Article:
Thundercat, born Stephen Bruner, isn’t the most famous musician in the world, but for those who know, he is a jazz-playing, funk-producing, soul-singing triple threat. Fame doesn’t appear to matter in the grand scheme of his passions and the music projects he pursues. As a GRAMMY-Award winning musician, Thundercat is distinguished, respected, and celebrated, but he isn’t in the mainstream and doesn’t appear to have any desires for commercial recognition.
Thundercat’s latest solo album, It Is What It Is, comes three years after Drunk, his critically acclaimed third studio album. With classic collaborations with Flying Lotus, Erykah Badu, Kamasi Washington, Kendrick Lamar, and the late Mac Miller, and three experimental, forward-thinking projects, the Los Angeles-born bassist has one of the best resumes in the business.
After a brief time apart, what does Thundercat bring to the table? More jazz? More funk? Or does he change the game and switch up to something new? Let’s find out.
In usual 1-Listen fashion, the rules are the same: no skipping, no fast-forwarding, no rewinding, and no stopping. Each song will receive my gut reaction from start to finish. Shoutout Lion-O.
1. “Lost In Space/Great Scott/22-26”
The sweet voice of Thundercat. He’s asking, “Is anybody out there?” It sounds like we have left Earth. Production is quiet, but building. Not sure of the direction, but it’s leaning toward something. Thundercat would’ve been a great cast member for Star Trek. “Go and start the show.” Starting to think It Is What It Is might be a rock opera?
2. “Interstellar Love”
The intro didn’t give us much, but I like the build-up here. Ah, I know Flying Lotus when I hear Flying Lotus. FlyLo and Thundercat are the Batman and Robin of cosmic funk. The production reminds me of You’re Dead! Is that a sax? He’s turning it up. The drums are wild, moving like they’re in a high-speed chase. It’s expressive and untamed but still contained, like the music is going out in a blaze of jazzy glory.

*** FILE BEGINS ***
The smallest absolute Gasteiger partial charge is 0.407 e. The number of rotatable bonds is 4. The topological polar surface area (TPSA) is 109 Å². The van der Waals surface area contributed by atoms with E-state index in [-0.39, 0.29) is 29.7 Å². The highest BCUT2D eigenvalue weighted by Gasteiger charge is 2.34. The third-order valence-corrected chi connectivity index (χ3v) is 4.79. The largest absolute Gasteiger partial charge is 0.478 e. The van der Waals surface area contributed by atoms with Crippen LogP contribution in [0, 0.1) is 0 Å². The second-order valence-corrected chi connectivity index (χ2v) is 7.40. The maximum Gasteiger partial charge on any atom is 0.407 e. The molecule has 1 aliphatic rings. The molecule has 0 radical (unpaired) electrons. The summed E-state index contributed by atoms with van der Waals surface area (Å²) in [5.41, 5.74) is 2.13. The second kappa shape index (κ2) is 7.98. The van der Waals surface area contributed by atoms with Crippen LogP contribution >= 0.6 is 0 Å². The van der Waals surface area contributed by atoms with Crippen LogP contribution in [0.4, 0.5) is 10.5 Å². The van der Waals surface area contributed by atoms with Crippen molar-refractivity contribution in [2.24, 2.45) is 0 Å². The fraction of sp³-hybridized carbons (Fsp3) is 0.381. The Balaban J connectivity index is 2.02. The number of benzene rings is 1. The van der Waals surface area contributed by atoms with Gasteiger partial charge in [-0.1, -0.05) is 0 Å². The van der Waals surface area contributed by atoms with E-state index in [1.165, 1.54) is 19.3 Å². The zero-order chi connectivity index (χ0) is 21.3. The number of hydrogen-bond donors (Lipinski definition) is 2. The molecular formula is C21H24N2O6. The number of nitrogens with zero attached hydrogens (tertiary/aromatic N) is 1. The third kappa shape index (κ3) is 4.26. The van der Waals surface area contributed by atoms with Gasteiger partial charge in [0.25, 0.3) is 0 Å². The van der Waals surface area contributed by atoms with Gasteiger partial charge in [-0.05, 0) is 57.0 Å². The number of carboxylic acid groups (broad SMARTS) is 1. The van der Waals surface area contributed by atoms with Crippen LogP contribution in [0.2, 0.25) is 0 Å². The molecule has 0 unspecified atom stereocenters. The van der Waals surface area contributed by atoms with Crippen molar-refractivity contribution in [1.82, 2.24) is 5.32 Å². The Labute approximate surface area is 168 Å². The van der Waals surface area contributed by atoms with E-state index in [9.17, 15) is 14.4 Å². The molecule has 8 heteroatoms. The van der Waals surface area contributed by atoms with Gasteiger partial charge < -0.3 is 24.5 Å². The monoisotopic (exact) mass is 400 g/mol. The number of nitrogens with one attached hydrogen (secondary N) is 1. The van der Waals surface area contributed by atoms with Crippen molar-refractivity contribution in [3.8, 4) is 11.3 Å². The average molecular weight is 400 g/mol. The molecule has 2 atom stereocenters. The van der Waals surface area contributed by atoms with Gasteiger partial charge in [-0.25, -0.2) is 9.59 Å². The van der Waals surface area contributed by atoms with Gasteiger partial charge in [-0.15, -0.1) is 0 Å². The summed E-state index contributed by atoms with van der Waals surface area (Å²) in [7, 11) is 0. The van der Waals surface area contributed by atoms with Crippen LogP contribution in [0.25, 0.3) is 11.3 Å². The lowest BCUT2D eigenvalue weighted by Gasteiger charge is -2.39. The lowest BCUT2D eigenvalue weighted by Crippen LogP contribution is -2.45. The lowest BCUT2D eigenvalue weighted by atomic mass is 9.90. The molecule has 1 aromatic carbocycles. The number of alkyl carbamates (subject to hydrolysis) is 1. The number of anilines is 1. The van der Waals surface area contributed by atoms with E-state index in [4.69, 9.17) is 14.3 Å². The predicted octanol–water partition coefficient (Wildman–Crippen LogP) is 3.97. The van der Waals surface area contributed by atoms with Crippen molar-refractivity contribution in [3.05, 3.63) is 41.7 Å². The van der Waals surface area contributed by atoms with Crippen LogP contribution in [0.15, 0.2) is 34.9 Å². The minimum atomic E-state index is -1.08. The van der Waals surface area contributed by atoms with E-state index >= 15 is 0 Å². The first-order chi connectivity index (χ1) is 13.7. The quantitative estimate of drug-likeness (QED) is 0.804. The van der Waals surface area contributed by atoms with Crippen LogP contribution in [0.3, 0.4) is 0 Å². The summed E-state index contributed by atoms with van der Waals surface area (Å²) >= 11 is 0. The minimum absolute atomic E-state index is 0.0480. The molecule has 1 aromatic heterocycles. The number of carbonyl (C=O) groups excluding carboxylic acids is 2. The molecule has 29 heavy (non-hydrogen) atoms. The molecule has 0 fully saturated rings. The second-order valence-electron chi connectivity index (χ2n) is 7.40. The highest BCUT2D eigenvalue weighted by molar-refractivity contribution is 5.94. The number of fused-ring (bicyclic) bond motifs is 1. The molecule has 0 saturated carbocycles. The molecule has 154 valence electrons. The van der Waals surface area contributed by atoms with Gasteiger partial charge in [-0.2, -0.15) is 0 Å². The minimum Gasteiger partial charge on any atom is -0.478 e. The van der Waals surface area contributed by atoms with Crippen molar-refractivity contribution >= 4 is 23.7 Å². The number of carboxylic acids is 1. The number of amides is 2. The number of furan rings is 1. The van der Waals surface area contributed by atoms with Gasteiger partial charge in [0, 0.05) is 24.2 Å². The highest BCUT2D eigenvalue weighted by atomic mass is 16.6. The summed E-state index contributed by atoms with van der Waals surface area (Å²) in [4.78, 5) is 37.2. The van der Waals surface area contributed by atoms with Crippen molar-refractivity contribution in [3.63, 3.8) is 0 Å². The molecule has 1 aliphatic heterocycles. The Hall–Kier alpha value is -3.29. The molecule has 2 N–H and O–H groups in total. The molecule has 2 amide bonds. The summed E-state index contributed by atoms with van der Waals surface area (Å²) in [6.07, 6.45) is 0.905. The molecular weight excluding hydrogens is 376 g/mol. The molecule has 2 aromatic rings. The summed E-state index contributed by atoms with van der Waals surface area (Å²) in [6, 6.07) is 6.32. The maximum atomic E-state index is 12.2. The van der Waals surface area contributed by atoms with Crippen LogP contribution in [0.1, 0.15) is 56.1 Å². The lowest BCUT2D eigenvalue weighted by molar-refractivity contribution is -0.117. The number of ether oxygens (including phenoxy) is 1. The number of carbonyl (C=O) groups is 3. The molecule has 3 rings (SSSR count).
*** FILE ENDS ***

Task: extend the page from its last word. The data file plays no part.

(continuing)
3. “I Love Louis Cole” feat. Louis Cole
Soothing strings. It’s like the start of a brand new Legend of Zelda. The rhythm is captivating. Galactic rock. Percussion is moving! “I Love Louis Cole” makes you want to move, but it’s also elegant. Thundercat’s singing is weightless, an interesting contrast to the stampeding drums. I have to admit, I don’t know Louis Cole, and I’m not sure why Thundercat loves him, but the song is good. So much color in one song. I wonder what Beethoven would think if he heard Thundercat’s music? He’d be captivated, I’m sure of it.
4. “Black Qualls” feat. Steve Lacy, Steve Arrington & Childish Gambino
The bassline is sleek with the cool of an old-school Cadillac. I’m loving “Black Qualls.” “No more living in fear.” It’s like a hug. The singer sounds underneath the production. His voice is buried underneath the beat. “Just moved out the hood,” that sounded like Gambino. No, that’s Steve Lacy. There’s Childish, with the background vocals. “Black Qualls” could’ve been on “Awaken, My Love.” It’s a bit busy. It’s a lot to grasp at once, but it felt good. I’ll revisit it.
5. “Miguel’s Happy Dance”
Yes, yes, yes. “Miguel’s Happy Dance” has a lot of character. I feel like I’m inside a Gameboy. The old school Gameboy, before the handheld console came in color. Back when Space Invader and Dr. Mario ruled the playground. “It’s okay, everything’s gonna be alright.” Wow, how did Thundercat know the world needs to hear a comforting, encouraging voice right now? What if the TikTok influencers hear this and make “Miguel’s Happy Dance” the new “Renegade?” Highly unlikely, but it would be nice.
6. “How Sway”
I love the title. A classic moment in pop culture. The bassline is so jubilant. And these chords, they’re full of life. Flying Lotus has to make all his beats on a Gameshark. Musically, “How Sway” is fluid and colorful, like being on a psychedelic shroom trip inside the world of Tron. It’s animation for your ears.
7. “Funny Thing”
A nice start. “I’m just a little drunk.” A little drunk is important to note, vastly different from a lot of drunk. Thundercat makes the simple facts of life into funk-drenched anecdotes. I can’t imagine him singing this song over a production palette that’s contemporary in sound. There’s an absolute uniqueness necessary to dress up Thundercat’s singing with the proper outerwear. His music is constructed to be pleasurable, but not conventional.